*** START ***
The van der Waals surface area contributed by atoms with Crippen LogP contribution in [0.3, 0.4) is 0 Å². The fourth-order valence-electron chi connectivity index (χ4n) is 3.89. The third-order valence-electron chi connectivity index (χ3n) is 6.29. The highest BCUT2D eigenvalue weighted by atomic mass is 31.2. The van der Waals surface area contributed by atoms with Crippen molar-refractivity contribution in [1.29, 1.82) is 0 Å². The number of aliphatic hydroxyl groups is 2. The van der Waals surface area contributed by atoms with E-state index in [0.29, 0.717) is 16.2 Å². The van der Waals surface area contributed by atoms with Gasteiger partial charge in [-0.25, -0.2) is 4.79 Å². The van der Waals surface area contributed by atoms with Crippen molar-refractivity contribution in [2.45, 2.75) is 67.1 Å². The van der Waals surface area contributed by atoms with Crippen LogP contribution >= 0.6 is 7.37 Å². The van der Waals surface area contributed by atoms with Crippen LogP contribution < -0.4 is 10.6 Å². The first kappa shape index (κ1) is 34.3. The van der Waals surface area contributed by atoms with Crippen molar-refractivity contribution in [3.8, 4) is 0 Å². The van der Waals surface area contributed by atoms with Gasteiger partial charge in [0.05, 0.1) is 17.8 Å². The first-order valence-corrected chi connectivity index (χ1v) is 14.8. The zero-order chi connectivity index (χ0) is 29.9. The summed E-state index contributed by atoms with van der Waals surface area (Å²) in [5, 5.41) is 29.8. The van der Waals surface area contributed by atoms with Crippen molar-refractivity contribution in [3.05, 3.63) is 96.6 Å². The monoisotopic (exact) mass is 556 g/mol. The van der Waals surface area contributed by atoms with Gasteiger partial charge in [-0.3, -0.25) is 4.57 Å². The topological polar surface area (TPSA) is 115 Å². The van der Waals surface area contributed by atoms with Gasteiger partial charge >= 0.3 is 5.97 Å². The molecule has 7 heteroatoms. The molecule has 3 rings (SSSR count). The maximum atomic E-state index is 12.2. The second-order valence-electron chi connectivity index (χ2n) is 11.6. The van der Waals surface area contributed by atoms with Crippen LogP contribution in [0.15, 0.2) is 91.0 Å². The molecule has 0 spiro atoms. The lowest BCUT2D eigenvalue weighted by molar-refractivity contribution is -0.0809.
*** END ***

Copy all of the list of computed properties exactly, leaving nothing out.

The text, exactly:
The van der Waals surface area contributed by atoms with Crippen LogP contribution in [0.3, 0.4) is 0 Å². The fourth-order valence-electron chi connectivity index (χ4n) is 3.89. The third-order valence-electron chi connectivity index (χ3n) is 6.29. The highest BCUT2D eigenvalue weighted by atomic mass is 31.2. The van der Waals surface area contributed by atoms with Crippen molar-refractivity contribution in [1.29, 1.82) is 0 Å². The number of aliphatic hydroxyl groups is 2. The van der Waals surface area contributed by atoms with E-state index in [0.29, 0.717) is 16.2 Å². The van der Waals surface area contributed by atoms with Gasteiger partial charge in [-0.25, -0.2) is 4.79 Å². The van der Waals surface area contributed by atoms with Crippen molar-refractivity contribution in [2.45, 2.75) is 67.1 Å². The van der Waals surface area contributed by atoms with Crippen LogP contribution >= 0.6 is 7.37 Å². The van der Waals surface area contributed by atoms with Crippen LogP contribution < -0.4 is 10.6 Å². The first kappa shape index (κ1) is 34.3. The van der Waals surface area contributed by atoms with Crippen molar-refractivity contribution in [3.8, 4) is 0 Å². The van der Waals surface area contributed by atoms with Gasteiger partial charge in [0.05, 0.1) is 17.8 Å². The first-order valence-corrected chi connectivity index (χ1v) is 14.8. The zero-order chi connectivity index (χ0) is 29.9. The summed E-state index contributed by atoms with van der Waals surface area (Å²) in [5, 5.41) is 29.8. The van der Waals surface area contributed by atoms with Crippen molar-refractivity contribution in [3.05, 3.63) is 96.6 Å². The monoisotopic (exact) mass is 556 g/mol. The van der Waals surface area contributed by atoms with Gasteiger partial charge in [-0.3, -0.25) is 4.57 Å². The topological polar surface area (TPSA) is 115 Å². The van der Waals surface area contributed by atoms with Gasteiger partial charge >= 0.3 is 5.97 Å². The molecule has 7 heteroatoms. The molecule has 3 rings (SSSR count). The maximum atomic E-state index is 12.2. The second-order valence-electron chi connectivity index (χ2n) is 11.6. The van der Waals surface area contributed by atoms with Crippen LogP contribution in [0.15, 0.2) is 91.0 Å². The molecule has 0 spiro atoms. The lowest BCUT2D eigenvalue weighted by molar-refractivity contribution is -0.0809.